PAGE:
Tehran, Iran – An Iranian newspaper this week shamed government authorities for allowing cryptocurrency farms – especially those belonging to the Chinese – to mine bitcoin in Iran.
“Burning away public trust is even more dangerous than burning the people’s money in Chinese cryptocurrency farms,” read the Jomhouri-e Eslami editorial titled “Red farms!”
The accusations are not confined to one newspaper. For two weeks, Iranian social media, state-affiliated media, and dozens of local and national officials have weighed in on the subject of crypto farms, their electricity consumption and the alleged role mining plays in harming the nation’s air quality.
But members of the crypto community are crying foul, arguing that they are being scapegoated for Iran’s mounting woes as it battles the worst COVID-19 crisis in the Middle East and the crushing financial blow of the pandemic and United States economic sanctions.
Power outages and pollution
Crypto miners run powerful “farms” of computer gear that compete within a global, decentralised computer network to verify transactions made with cryptocurrencies such as bitcoin.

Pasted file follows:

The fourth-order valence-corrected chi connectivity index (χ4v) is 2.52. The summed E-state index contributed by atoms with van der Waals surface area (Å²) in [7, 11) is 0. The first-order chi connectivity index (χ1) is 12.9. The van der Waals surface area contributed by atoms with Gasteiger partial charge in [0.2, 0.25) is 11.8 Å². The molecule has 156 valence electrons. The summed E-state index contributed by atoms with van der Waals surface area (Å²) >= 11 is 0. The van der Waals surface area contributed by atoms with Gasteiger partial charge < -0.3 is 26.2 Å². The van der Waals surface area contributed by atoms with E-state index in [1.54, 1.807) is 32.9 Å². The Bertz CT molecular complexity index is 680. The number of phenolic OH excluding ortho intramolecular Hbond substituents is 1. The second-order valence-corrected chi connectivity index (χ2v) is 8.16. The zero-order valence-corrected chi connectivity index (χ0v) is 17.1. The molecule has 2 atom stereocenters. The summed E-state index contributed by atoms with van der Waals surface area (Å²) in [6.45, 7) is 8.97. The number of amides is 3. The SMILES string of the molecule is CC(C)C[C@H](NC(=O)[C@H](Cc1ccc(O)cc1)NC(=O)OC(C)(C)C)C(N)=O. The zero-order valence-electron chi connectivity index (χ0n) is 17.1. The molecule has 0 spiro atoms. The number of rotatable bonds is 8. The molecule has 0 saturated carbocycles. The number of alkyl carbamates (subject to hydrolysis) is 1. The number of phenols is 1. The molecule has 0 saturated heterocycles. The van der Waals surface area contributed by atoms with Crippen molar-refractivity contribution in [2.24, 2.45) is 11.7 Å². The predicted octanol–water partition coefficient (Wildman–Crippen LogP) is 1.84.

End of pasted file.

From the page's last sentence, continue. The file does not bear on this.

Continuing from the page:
In exchange for verifying “blocks” of transactions, miners are rewarded with new coins.
The profits can be handsome. Famously volatile, bitcoin surged to an all-time high value just shy of $42,000 on January 8 but has since fallen back to around $31,000.
But crypto mining requires a lot of electricity, which is subsidised in Iran, fuelling accusations that crypto miners are profiting at the expense of the state.
Crypto advocates counter that those subsidies are not as generous for miners, who are forced to shell out export rates for electricity and can end up paying 10 times what other industries pay for power during peak months.
The government and the public have also blamed crypto miners for nationwide power outages since 2019.